That said, it’s worth emphasizing that so-called free trade agreements are something of a sham. Countries don’t trade. People do. Unfortunately, I have indulged the notion of national trade negotiation in the past, if only implicitly, by vouching for trade agreements like NAFTA and TPP as sort of second-best solutions to the horrid reality of trade restrictions promulgated by protectionist politicians. I reasoned that dismantling those barriers, one-country (or region) at-a-time was preferable to doing nothing. However, negotiations like these become mired in extraneous issues such as environmental policies, labor laws, immigration rules and other commercial policies. Nor do those negotiations always inhibit domestic subsidies to politically-favored activities. Indeed, they might actually encourage subsidies for value-eroding projects. Again, the entire process of trade negotiations is extraneous to the extent that trade takes place between individuals. Unfettered gains from trade require the absence of trade barriers. Dropping them unilaterally would benefit consumers, encourage efficiency by domestic producers, and provide a great example for other nations.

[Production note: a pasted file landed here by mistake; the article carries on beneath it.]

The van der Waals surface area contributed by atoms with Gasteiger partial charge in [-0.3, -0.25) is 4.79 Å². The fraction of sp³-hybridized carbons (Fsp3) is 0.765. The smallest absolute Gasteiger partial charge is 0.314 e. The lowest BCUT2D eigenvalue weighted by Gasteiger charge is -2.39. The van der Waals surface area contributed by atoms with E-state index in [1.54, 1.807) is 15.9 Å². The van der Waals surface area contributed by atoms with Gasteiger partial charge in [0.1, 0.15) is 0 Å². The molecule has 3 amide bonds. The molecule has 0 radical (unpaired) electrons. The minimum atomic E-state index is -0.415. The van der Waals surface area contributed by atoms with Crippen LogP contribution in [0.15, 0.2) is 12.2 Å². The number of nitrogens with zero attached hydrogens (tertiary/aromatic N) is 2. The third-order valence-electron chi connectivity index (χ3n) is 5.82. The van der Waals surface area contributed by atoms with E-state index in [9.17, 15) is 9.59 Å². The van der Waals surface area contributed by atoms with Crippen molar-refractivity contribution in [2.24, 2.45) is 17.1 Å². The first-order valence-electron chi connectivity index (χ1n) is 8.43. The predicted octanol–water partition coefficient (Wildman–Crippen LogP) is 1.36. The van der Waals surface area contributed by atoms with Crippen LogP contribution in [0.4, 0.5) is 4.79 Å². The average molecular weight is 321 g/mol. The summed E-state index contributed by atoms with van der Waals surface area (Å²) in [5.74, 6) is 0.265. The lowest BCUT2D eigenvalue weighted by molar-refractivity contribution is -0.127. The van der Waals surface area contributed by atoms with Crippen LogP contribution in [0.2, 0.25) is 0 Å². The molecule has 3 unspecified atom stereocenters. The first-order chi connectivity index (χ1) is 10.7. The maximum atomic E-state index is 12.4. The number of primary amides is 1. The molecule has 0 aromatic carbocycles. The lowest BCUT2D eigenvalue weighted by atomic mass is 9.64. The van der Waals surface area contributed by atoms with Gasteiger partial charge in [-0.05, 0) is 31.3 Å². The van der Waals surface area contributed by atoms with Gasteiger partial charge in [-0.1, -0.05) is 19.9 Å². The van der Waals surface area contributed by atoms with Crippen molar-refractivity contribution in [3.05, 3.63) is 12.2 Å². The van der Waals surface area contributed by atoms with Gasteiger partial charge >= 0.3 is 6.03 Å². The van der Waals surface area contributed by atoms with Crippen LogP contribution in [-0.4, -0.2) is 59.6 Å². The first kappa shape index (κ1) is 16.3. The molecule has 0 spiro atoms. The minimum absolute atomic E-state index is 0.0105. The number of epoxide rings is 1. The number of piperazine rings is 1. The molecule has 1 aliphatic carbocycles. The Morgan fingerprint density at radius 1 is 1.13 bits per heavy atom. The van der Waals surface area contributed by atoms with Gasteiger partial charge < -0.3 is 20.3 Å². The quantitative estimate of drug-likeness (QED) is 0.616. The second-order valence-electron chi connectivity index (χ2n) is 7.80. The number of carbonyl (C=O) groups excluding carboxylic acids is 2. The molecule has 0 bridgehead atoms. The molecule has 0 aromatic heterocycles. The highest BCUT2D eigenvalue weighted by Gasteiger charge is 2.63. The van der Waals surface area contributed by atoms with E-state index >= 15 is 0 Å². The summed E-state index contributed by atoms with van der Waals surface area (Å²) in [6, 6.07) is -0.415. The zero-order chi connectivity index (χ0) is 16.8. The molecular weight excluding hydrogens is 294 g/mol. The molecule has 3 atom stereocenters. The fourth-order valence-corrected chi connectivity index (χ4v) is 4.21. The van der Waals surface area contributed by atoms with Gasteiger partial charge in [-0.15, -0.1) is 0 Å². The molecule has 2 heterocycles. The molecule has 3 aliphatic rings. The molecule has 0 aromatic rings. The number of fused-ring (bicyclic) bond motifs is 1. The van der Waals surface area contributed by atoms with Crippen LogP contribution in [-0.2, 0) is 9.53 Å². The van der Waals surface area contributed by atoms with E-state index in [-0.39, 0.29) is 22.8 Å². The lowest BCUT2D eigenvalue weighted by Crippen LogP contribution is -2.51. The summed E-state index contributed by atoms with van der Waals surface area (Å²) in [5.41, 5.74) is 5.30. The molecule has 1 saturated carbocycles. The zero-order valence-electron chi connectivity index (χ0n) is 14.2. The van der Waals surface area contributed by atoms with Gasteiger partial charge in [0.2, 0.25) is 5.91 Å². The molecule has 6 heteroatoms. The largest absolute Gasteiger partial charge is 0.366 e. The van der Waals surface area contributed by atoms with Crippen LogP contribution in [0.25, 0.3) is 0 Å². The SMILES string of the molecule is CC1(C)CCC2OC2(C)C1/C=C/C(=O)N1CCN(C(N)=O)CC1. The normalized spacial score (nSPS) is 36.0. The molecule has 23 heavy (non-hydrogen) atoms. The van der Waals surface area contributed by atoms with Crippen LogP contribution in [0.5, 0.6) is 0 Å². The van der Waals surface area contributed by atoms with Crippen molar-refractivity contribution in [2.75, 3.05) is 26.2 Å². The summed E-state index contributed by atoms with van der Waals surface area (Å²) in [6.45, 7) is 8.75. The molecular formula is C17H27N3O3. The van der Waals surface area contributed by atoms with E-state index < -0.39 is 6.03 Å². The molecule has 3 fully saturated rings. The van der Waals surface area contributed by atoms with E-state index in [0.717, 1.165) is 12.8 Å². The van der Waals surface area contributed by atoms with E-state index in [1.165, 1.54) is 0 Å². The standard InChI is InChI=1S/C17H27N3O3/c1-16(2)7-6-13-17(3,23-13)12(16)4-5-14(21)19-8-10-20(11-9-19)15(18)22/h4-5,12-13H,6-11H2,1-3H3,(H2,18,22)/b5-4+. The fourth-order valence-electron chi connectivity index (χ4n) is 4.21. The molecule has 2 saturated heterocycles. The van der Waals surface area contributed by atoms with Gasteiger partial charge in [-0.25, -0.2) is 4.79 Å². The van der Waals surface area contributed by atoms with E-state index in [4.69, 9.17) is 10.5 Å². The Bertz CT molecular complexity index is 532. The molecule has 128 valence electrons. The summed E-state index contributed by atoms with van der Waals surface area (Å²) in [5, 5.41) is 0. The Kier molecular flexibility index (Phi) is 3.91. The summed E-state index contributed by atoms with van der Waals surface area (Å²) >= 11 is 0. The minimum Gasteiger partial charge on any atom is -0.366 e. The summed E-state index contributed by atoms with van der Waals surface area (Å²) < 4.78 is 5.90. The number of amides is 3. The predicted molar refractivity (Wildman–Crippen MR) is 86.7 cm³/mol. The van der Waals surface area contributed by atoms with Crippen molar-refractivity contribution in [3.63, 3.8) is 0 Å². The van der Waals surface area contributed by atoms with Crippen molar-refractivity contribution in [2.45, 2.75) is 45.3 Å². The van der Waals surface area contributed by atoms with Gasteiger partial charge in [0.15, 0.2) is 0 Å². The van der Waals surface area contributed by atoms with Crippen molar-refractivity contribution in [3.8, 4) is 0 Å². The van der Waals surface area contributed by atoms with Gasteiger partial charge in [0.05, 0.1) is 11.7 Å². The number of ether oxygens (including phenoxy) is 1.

Opponents of trade, like Messrs. Trump and Sanders, lack a basic understanding of the reasons why individuals engage in cooperative exchange. Or at least they fail to acknowledge, for political reasons or sheer density, that what improves well-being at home is freedom to transact, across our borders as well as within our borders. To prevent this activity is to forcibly deny individual freedom. Boudreaux makes this point be asking trade opponents a series of questions, the first few of which are listed below:

– Are you made richer if the supermarket … at which you once shopped hires armed goons to force you to start shopping there again?

– Do you believe that the owners and the employees of [that store] are so ethically entitled to your continuing patronage as a consumer that they are justified in employing armed goons to prevent you from shopping elsewhere?